Container Atlas – Gestalten

The Plan Magazine 124 Cover
  • Date : January 2020 | Container Atlas
  • Featured Project : Etania Green School

Container Atlas, A Practical Guide to Container Architecture – Etania Green School, – Gestalten

by Gestalten & Professor Han Slawik


The second edition of the Container Atlas is a reinvigoration of an architectural classic. Additional projects provide insight into the ever-developing world of container architecture. The book presents a wide range of projects in container architecture. A contemporary architectural phenomenon. It features various ways in which containers are used in temporary architecture, such as pop-up stores and temporary exhibits. However it also features projects such as sophisticated housing and office spaces that provoke and inspire. But the book is not only visually inspiring.

Because it documents plans, describes associated costs, and suggests concrete solutions for common problems, it is a practical reference for a variety of readers. It guides architects, planners, and cultural activists as well as event and marketing managers in deciding what types of containers are best suited to their upcoming projects. The book features the Etania Green School, a school project in Malaysia that uses containers in an innovative way.


excerpt from the book:


Etania Green School by billionBricks icw Architecture BRIO

The Etania Green School is a primary school for stateless children, whose parents came to Malaysia as undocumented labourers to work on palm oil plantations. The design team, the non-profit billionBricks icw Architecture BRIO, hopes this building prototype will be the first of up to 30 more schools of its kind.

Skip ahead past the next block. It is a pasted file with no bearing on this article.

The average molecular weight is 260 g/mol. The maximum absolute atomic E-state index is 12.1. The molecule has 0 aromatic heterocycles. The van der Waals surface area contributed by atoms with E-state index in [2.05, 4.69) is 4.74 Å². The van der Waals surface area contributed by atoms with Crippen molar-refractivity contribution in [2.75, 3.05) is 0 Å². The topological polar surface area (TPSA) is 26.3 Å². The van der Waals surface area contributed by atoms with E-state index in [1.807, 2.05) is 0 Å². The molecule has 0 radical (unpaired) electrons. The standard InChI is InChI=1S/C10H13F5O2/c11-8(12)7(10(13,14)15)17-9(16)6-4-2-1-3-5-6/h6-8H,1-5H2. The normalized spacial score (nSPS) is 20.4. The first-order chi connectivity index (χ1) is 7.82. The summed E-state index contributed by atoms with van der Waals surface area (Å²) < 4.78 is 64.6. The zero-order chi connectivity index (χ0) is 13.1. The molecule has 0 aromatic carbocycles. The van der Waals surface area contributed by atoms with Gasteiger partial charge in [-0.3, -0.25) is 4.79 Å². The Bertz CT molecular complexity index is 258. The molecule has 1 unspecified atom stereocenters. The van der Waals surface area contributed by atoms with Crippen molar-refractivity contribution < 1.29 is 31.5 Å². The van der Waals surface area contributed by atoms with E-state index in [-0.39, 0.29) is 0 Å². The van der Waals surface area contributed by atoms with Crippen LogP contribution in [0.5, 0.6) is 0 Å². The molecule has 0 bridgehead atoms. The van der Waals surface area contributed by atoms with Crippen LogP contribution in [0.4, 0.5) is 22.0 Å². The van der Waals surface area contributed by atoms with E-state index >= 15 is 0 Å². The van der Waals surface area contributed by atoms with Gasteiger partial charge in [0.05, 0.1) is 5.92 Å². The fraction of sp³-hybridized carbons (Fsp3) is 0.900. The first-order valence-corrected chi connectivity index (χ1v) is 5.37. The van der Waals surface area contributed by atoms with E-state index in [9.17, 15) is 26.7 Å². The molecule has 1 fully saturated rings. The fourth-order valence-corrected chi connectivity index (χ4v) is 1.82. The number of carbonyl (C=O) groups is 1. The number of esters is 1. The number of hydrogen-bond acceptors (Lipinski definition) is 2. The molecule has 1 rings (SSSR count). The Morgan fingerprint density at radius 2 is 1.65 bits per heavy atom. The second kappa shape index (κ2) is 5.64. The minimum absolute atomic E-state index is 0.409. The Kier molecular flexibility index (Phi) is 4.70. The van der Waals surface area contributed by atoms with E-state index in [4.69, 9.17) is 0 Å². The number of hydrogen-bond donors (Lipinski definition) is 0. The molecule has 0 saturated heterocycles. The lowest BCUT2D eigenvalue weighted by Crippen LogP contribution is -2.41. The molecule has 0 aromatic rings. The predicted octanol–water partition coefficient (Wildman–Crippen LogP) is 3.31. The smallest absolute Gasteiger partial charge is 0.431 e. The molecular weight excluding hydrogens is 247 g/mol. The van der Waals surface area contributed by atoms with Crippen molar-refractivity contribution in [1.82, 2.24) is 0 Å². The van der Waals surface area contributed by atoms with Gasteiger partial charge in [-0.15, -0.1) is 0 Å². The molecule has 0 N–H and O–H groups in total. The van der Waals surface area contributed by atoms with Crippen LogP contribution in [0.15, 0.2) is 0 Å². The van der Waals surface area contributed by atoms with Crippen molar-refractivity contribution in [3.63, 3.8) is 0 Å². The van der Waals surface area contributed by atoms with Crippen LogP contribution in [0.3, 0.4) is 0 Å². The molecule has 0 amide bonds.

With space for 350 students aged five-13, Etania Green School is located beside a river that floods once a decade. This is likely to increase with the deforestation caused by palm oil plantations in the region. So whatever solution billionBricks proposed, it had to offer the children a safe place to access education and it needed to withstand floods. The vernacular architecture in this region is often raised above the ground. However the studio proposed placing the main timber structure atop five repurposed containers to shield it from high water. This allowed them to create a more stable foundation using fewer components.

The architects arranged four classrooms, a teachers’ lounge, and library in blocks across the upper floor on either side of a central veranda. Between two classrooms there are two smaller areas for group work. One of them is a cozy reading room with a netted floor where the children can enjoy library books. These areas give the teachers additional space to hold lessons, as multiple years are often grouped into a single class. The building is also designed as a place of exploration. Students can access the classrooms in several ways: climbing a dirt mound, ladders or staircases. The ascent is an articulation of the school’s ethos of overcoming obstacles.